Whether you are a longtime LEGO® fanatic or new to the wonders of the plastic brick, it’s not hard to understand how well LEGO bricks work as a tool to teach fractions. The bricks can easily show concepts of benchmark fractions (½, ¼, 1/8, etc.), and since many students are familiar with them as a toy, they really enjoy using them in math class. Brick Math’s Basic Fractions Teacher Edition has a full curriculum for teaching fractions using LEGO® bricks. It starts with activities to answer the question “What is a fraction?” and moves through all the fraction topics – benchmark fractions, adding and subtracting fractions, factors, equivalent fractions, finding common denominators, and mixed numbers. Benchmark fractions (½, ¼, 1/8, ¾) are important for students to learn early on in their exploration of fractions. These are fractions they will see often, and understanding their value will help them make estimates in reallife situations. Benchmark fractions will also help students recognize that fractions are made from differentsized wholes. This is key to understanding fractions. Here’s how to teach benchmark fractions using the Brick Math technique: 1. Start by placing a 2x4 LEGO® brick on a baseplate to represent the whole. Make sure students know that because there are 8 studs on this brick, it represents the whole of 8, and that is the denominator of the fraction. 2. Have students find a brick that shows ½ of this whole. Have them look for two bricks that are the same size and together take up the same space as the whole 2x4 brick when placed together. They should find either two 2x2 bricks or two 1x4 bricks. Explain that one of these bricks represents ½. The 1x4 or 2x2 brick has 4 studs, so the brick shows the numerator 4 of the fraction modeled here – 4/8 (or ½). 3. Ask students to find ¼ of the whole of 8 in the same way, with four bricks that take up the same space as the 2x4 brick. They should find four 1x2 bricks, and understand that one of these bricks shows ¼. With 2 studs on this brick, it models the numerator of the fraction 2/8 (or ¼). 4. Have students do the same process to find the brick that represents 1/8. Then have students place these benchmark fractions bricks next to each other, to show the whole, ½, ¼, and 1/8 – and that each fraction is half of the one preceding it. 5. To show ¾, have students look for the brick that shows ¼, then find three of them and put them next to the whole. See if your students make the connection to the 6 studs on these bricks as the numerator of the fraction 6/8. They’ll do this by showing that the three ¼ bricks are equivalent to one 2x3 brick. Brick Math is a complete K – 6 curriculum that uses LEGO® bricks to teach math. Besides Basic Fractions, Brick Math topics include: Counting, Addition, Subtraction, Multiplication, Division, Basic Measurement, Fraction Multiplication, Fraction Division, Advanced Measurement and Geometry, and Decimals.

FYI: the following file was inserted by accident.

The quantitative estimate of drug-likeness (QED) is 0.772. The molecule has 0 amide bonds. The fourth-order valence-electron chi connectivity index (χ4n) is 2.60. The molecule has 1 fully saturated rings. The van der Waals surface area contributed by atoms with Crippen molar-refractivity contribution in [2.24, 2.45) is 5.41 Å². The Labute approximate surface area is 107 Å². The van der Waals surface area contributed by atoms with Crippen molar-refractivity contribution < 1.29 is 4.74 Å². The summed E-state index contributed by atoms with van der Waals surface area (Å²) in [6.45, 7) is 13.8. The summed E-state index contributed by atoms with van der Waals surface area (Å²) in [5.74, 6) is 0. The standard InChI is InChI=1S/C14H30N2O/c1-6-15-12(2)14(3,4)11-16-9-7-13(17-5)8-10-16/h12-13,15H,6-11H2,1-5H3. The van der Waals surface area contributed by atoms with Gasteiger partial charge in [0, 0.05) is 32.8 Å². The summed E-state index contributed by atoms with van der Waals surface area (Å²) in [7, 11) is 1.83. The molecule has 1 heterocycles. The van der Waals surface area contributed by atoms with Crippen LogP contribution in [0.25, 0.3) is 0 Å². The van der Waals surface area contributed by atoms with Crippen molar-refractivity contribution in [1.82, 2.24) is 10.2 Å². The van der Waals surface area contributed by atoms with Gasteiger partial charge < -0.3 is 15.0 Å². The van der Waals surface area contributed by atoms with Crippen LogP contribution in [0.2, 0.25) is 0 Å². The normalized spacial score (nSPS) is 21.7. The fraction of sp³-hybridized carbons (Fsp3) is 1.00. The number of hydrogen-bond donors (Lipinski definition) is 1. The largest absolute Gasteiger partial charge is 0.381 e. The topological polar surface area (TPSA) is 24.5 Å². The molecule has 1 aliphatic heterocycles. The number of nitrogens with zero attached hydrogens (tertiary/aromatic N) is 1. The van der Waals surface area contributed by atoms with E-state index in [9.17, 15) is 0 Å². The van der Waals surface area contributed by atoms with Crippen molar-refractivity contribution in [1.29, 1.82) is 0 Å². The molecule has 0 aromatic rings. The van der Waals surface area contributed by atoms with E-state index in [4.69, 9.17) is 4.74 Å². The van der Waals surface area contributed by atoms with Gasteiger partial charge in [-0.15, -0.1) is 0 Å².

Try Brick Math with your students with a FREE Brick Math lesson every month! You'll be able to download a PDF that includes the teacher instructions for a lesson, plus the student pages that go along with the lesson. It's a great way to test out the Brick Math program with your students. Once you've signed up, you'll receive a new Brick Math lesson every month.
Click here to sign up now for the monthly free lesson plans and student pages to build your Brick Math library! We'd like to get feedback about Brick Math from people who have tried the curriculum. If you're a teacher, administrator, or parent who has used Brick Math with a student, please take a few moments to complete our short survey.